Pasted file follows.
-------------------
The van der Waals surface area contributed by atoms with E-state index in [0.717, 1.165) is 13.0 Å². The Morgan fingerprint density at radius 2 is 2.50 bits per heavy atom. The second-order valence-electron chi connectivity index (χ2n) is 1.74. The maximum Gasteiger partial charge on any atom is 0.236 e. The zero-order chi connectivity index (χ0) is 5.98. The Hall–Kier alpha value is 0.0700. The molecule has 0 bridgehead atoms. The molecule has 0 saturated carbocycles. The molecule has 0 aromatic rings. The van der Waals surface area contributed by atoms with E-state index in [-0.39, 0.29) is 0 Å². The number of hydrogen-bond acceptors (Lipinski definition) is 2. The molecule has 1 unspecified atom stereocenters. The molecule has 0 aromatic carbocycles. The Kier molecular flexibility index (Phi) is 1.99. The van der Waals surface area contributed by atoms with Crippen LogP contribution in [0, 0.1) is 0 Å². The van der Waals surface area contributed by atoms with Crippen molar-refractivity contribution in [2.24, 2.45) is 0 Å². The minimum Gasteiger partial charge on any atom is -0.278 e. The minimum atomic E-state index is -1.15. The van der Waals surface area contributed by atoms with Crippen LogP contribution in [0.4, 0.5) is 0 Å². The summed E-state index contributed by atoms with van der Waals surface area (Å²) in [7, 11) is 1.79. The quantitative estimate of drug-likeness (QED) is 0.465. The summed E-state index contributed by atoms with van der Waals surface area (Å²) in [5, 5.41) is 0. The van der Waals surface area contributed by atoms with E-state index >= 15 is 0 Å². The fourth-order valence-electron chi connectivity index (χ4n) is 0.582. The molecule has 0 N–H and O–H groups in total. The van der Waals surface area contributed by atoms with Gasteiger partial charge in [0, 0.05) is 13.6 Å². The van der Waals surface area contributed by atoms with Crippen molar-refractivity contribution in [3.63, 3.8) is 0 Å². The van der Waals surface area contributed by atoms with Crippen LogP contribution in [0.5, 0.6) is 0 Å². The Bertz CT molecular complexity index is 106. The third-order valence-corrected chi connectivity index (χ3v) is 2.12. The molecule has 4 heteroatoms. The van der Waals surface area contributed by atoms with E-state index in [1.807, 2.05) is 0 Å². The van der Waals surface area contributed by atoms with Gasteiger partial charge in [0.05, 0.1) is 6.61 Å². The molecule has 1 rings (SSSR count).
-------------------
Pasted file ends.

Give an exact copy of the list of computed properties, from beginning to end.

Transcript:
The van der Waals surface area contributed by atoms with E-state index in [0.717, 1.165) is 13.0 Å². The Morgan fingerprint density at radius 2 is 2.50 bits per heavy atom. The second-order valence-electron chi connectivity index (χ2n) is 1.74. The maximum Gasteiger partial charge on any atom is 0.236 e. The zero-order chi connectivity index (χ0) is 5.98. The Hall–Kier alpha value is 0.0700. The molecule has 0 bridgehead atoms. The molecule has 0 saturated carbocycles. The molecule has 0 aromatic rings. The van der Waals surface area contributed by atoms with E-state index in [-0.39, 0.29) is 0 Å². The number of hydrogen-bond acceptors (Lipinski definition) is 2. The molecule has 1 unspecified atom stereocenters. The molecule has 0 aromatic carbocycles. The Kier molecular flexibility index (Phi) is 1.99. The van der Waals surface area contributed by atoms with Crippen LogP contribution in [0, 0.1) is 0 Å². The van der Waals surface area contributed by atoms with Crippen molar-refractivity contribution in [2.24, 2.45) is 0 Å². The minimum Gasteiger partial charge on any atom is -0.278 e. The minimum atomic E-state index is -1.15. The van der Waals surface area contributed by atoms with Crippen LogP contribution in [0.4, 0.5) is 0 Å². The summed E-state index contributed by atoms with van der Waals surface area (Å²) in [7, 11) is 1.79. The quantitative estimate of drug-likeness (QED) is 0.465. The summed E-state index contributed by atoms with van der Waals surface area (Å²) in [5, 5.41) is 0. The van der Waals surface area contributed by atoms with E-state index >= 15 is 0 Å². The fourth-order valence-electron chi connectivity index (χ4n) is 0.582. The molecule has 0 N–H and O–H groups in total. The van der Waals surface area contributed by atoms with Gasteiger partial charge in [0, 0.05) is 13.6 Å². The van der Waals surface area contributed by atoms with Crippen molar-refractivity contribution in [3.63, 3.8) is 0 Å². The van der Waals surface area contributed by atoms with Crippen LogP contribution in [0.5, 0.6) is 0 Å². The Bertz CT molecular complexity index is 106. The third-order valence-corrected chi connectivity index (χ3v) is 2.12. The molecule has 4 heteroatoms. The van der Waals surface area contributed by atoms with E-state index in [1.807, 2.05) is 0 Å². The van der Waals surface area contributed by atoms with Gasteiger partial charge in [0.05, 0.1) is 6.61 Å². The molecule has 1 rings (SSSR count).